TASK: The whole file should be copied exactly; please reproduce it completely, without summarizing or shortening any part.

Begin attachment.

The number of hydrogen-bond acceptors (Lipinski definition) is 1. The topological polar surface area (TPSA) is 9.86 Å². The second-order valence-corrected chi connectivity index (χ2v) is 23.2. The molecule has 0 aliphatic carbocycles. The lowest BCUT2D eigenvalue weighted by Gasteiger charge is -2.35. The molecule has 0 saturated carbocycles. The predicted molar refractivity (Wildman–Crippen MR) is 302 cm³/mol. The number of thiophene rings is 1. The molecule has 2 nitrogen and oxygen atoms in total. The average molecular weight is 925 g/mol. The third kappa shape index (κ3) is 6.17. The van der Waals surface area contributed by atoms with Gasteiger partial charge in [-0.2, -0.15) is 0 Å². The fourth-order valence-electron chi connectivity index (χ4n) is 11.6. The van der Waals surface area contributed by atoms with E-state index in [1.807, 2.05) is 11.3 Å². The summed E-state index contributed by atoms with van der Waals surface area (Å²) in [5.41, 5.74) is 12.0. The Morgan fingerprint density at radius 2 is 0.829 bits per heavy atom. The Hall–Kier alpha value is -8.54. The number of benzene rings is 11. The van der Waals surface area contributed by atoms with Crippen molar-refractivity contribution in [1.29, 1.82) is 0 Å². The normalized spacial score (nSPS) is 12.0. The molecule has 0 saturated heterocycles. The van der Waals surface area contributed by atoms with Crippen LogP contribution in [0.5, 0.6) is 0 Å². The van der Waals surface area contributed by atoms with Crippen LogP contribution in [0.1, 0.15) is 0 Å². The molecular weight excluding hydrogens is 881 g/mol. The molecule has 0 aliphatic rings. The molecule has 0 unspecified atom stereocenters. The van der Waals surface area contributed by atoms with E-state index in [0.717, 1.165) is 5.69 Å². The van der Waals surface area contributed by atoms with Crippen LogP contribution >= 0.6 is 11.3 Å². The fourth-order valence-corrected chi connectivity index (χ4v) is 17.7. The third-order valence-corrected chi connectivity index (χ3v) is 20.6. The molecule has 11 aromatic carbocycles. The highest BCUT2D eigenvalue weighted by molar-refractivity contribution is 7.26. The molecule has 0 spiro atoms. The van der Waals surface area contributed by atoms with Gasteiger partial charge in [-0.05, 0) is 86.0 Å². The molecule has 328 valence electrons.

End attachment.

The number of hydrogen-bond acceptors (Lipinski definition) is 1. The topological polar surface area (TPSA) is 9.86 Å². The second-order valence-corrected chi connectivity index (χ2v) is 23.2. The molecule has 0 aliphatic carbocycles. The lowest BCUT2D eigenvalue weighted by Gasteiger charge is -2.35. The molecule has 0 saturated carbocycles. The predicted molar refractivity (Wildman–Crippen MR) is 302 cm³/mol. The number of thiophene rings is 1. The molecule has 2 nitrogen and oxygen atoms in total. The average molecular weight is 925 g/mol. The third kappa shape index (κ3) is 6.17. The van der Waals surface area contributed by atoms with Gasteiger partial charge in [-0.2, -0.15) is 0 Å². The fourth-order valence-electron chi connectivity index (χ4n) is 11.6. The van der Waals surface area contributed by atoms with E-state index in [1.807, 2.05) is 11.3 Å². The summed E-state index contributed by atoms with van der Waals surface area (Å²) in [5.41, 5.74) is 12.0. The Morgan fingerprint density at radius 2 is 0.829 bits per heavy atom. The Hall–Kier alpha value is -8.54. The number of benzene rings is 11. The van der Waals surface area contributed by atoms with Crippen molar-refractivity contribution in [1.29, 1.82) is 0 Å². The normalized spacial score (nSPS) is 12.0. The molecule has 0 saturated heterocycles. The van der Waals surface area contributed by atoms with Crippen LogP contribution in [0.5, 0.6) is 0 Å². The van der Waals surface area contributed by atoms with Crippen LogP contribution in [0.1, 0.15) is 0 Å². The molecular weight excluding hydrogens is 881 g/mol. The molecule has 0 aliphatic rings. The molecule has 0 unspecified atom stereocenters. The van der Waals surface area contributed by atoms with E-state index in [0.717, 1.165) is 5.69 Å². The van der Waals surface area contributed by atoms with Crippen LogP contribution >= 0.6 is 11.3 Å². The fourth-order valence-corrected chi connectivity index (χ4v) is 17.7. The third-order valence-corrected chi connectivity index (χ3v) is 20.6. The molecule has 11 aromatic carbocycles. The highest BCUT2D eigenvalue weighted by molar-refractivity contribution is 7.26. The molecule has 0 spiro atoms. The van der Waals surface area contributed by atoms with Gasteiger partial charge in [-0.05, 0) is 86.0 Å². The molecule has 328 valence electrons.